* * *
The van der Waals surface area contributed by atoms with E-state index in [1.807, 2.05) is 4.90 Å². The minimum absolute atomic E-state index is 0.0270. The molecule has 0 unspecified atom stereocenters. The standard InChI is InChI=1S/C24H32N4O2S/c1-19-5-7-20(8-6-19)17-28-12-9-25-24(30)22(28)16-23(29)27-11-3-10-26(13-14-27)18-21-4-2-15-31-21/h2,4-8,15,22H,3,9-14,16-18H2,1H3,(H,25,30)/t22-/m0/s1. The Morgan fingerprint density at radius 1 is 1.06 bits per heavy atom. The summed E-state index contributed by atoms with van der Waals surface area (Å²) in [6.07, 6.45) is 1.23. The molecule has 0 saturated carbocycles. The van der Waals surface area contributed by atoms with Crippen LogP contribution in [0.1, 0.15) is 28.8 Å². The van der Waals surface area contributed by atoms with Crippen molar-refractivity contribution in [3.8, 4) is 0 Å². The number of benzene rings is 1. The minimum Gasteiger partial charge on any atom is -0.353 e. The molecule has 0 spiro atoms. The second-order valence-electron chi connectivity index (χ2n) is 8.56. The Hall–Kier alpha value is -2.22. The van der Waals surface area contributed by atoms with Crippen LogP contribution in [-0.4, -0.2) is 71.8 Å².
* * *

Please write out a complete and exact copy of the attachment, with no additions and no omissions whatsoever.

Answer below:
The van der Waals surface area contributed by atoms with E-state index in [1.807, 2.05) is 4.90 Å². The minimum absolute atomic E-state index is 0.0270. The molecule has 0 unspecified atom stereocenters. The standard InChI is InChI=1S/C24H32N4O2S/c1-19-5-7-20(8-6-19)17-28-12-9-25-24(30)22(28)16-23(29)27-11-3-10-26(13-14-27)18-21-4-2-15-31-21/h2,4-8,15,22H,3,9-14,16-18H2,1H3,(H,25,30)/t22-/m0/s1. The Morgan fingerprint density at radius 1 is 1.06 bits per heavy atom. The summed E-state index contributed by atoms with van der Waals surface area (Å²) in [6.07, 6.45) is 1.23. The molecule has 0 saturated carbocycles. The van der Waals surface area contributed by atoms with Crippen LogP contribution in [0.1, 0.15) is 28.8 Å². The van der Waals surface area contributed by atoms with Crippen molar-refractivity contribution in [3.8, 4) is 0 Å². The number of benzene rings is 1. The minimum Gasteiger partial charge on any atom is -0.353 e. The molecule has 0 spiro atoms. The second-order valence-electron chi connectivity index (χ2n) is 8.56. The Hall–Kier alpha value is -2.22. The van der Waals surface area contributed by atoms with Crippen LogP contribution in [-0.4, -0.2) is 71.8 Å².